Second storey window
Most people thought the wheelchair was a prison, keeping me trapped solely within a world of ramps and railings. But to me it was my ticket to sanity. No dealing with all the messy business of other human beings, just a quiet life on the second floor. I rarely left my peaceful haven of books and music, that covered the entire top floor of the house.
I would nod and then mutter some nonsense about the light being better on the top floor for my hobby of stained glass. They would shake their heads and stride off on robust legs, washing their hands of the crazy old man.
The light was wonderful up there. The morning sun slipped into the kitchen on little kitten paws, light and playful but it would thicken by midday into luscious, golden slabs on the studio floor before elegantly sliding into my bedroom, pale and slippery. I would glide my chair from room to room following the light – well this what I told myself. But, in fact, it was to watch her. She too rarely left her house, constantly busy cleaning, tidying, hanging washing on the limp line. Everything was immaculate but it was never good enough. I could hear his coarse voice raised in anger, doors would slam, dishes break. The bruises bloomed on her arms, the cuts raw on her face. Occasionally I would see her double over while gardening and weep deeply and silently.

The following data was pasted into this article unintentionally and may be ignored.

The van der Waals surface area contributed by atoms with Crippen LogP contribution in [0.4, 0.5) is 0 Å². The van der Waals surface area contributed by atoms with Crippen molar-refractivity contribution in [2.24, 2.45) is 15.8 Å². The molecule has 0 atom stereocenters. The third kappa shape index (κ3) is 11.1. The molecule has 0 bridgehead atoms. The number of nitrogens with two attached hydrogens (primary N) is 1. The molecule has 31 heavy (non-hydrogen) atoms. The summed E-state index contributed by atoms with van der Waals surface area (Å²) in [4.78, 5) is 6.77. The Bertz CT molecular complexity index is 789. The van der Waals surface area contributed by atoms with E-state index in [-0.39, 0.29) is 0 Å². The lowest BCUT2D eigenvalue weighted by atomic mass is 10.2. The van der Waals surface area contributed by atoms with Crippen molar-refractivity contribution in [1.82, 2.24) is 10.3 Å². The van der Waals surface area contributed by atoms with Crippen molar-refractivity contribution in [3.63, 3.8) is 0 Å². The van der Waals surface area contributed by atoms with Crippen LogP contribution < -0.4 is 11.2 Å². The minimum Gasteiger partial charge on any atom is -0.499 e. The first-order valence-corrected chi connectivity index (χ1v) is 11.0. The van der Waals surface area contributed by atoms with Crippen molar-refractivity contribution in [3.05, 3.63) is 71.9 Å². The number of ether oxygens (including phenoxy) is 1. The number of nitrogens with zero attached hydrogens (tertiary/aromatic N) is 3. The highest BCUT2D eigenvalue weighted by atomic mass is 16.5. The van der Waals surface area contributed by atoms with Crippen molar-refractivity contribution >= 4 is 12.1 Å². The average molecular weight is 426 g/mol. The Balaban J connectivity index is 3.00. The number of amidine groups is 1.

It was still dark, early on that bitter winter morning when I heard the shot ring out. I felt tears form hotly under my lids as guilt wrapped its icy fingers around my mind. I was dressed and ready when the police showed up. I would tell them everything, every vile word he had uttered, every blow he has delivered. I would not hold back.
The police officer lowered his bulk into a chair so we could speak face to face. “Your neighbor was shot this morning. He took a bullet right through the heart. Did you hear anything?”
I shook my head. “Sorry, but i see nothing from up here”.